Day 140 (May 20): Lord, show our enemies your power that they will be disgraced, Solomon becomes king, Solomon is wise to Adonijah’s plan to overthrow him, Adonijah, Joab and Shimei killed, Solomon sacrifices 1,000 burnt offerings, Solomon asks God for wisdom

Welcome to BibleBum where we are exploring the entire Bible in one year to better learn how to follow God’s instructions and discover the purpose for our lives.  The BibleBum blog uses The One Year Chronological Bible, the New Living Translation version.  At the end of each day’s reading, Rob, a cultural history aficionado and seminary graduate, answers questions from Leigh An, the blogger host, about the daily scripture.  To start from the beginning, click on “Index” and select Day 1.

Psalm 83

1 Chronicles 29:23-25

2 Chronicles 1:1

1 Kings 2:13-46

1 Kings 3:1-4

2 Chronicles 1:2-6

1 Kings 3:5-15

2 Chronicles 1:7-13

Questions & Observations

Q. (Psalm 83): This may be our last psalm?

A. By my count, we did not get all of the Psalms (I think Psalm 72 is actually attributed to Solomon- maybe he tried his hand at his father’s hobby of poetry).  There are 150 Psalms in all, and I think we covered a bit more than half of them.

Q. (1 Chronicles 29:23-25): I am sure Solomon did a great job as it states here.  But, are we to apply how Chronicles made David seem like he could do no wrong to Solomon?

A. No.  David is the central figure of Chronicles, and though it will be rosy with parts of his story (as Kings is), it will be happy to show some of his downside at the end of his life, and the effect that it has on the kingdom.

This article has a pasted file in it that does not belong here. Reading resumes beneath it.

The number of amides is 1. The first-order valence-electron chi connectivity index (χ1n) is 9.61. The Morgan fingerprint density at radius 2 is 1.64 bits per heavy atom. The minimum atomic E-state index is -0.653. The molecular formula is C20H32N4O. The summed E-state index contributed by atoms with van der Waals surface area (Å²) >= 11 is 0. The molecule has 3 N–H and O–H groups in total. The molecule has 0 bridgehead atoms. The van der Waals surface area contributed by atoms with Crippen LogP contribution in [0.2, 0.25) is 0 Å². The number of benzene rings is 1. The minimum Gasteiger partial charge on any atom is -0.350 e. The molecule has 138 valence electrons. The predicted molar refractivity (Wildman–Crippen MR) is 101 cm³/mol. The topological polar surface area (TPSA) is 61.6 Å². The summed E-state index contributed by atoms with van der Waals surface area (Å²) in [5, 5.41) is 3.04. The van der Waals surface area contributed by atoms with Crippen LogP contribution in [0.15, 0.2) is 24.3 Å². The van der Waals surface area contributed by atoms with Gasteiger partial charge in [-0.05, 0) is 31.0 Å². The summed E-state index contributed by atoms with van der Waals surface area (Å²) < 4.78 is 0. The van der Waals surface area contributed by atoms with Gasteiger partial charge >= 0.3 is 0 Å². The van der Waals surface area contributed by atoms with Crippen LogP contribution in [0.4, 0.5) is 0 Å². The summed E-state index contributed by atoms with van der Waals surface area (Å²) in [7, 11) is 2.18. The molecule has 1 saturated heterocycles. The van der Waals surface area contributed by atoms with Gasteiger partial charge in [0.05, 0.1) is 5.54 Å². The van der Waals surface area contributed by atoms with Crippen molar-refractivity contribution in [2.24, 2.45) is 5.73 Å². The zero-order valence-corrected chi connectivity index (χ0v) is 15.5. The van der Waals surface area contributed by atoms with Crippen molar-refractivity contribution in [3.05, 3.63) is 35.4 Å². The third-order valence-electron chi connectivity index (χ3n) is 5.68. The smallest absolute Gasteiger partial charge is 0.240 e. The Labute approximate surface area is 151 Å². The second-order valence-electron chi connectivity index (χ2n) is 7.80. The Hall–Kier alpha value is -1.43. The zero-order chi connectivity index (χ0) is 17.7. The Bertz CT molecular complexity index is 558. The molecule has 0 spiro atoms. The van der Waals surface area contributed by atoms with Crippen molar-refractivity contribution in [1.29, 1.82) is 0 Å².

Q. (1 Kings 2:13-25): Why would Adonijah’s request to marry Abishag seal his fate?

A. If you remember from the last “chapter” we read (1 Kings 1), Abishag was the beautiful woman who basically provided body heat to the elderly David as he was dying.  Though David never had sex with her (1:4), she would have been considered a part of his harem.  Adonijah’s — who remember is Solomon’s older brother — plan is really sneaky: he’s trying to play both sides to get another shot at the throne for himself.  Being married to part of the previous king’s harem would have been understood as a powerful sign of your right to the throne, basically that you had “inherited” the rights to these women.  But since she was a virgin, the move appears more innocent, since she wasn’t technically his concubine.  But make no mistake, he is once again trying to plot against Solomon, and he even uses Solomon’s MOTHER to do it!  No wonder Solomon was enraged.

Q. (2:36): Is Shimei back in the picture because he cursed David and Solomon wanted to rid Israel of the evil he inflicted?

A. Based upon the time frames involved (even if it’s a new book), Shimei’s offense would still have been “recent” news in Solomon’s mind.  From the passage as I see it, Solomon had no interest in killing Shimei at all, and basically gave him exile instead, which Shimei foolishly squandered.  Solomon offered him a way out: his death is on his own head.

Q. (2:13-46): I think four people died in this passage.  Death seems to be the punishment of choice for this time period.  Why so harsh?  Because they won’t listen to and respect God’s commands?

A. You don’t mess with the king in this era, especially one put in place by God as Solomon is.  We will see how this plays out in the rest of Kings, when prophets are sent to confront corrupt kings, and often fear for their lives!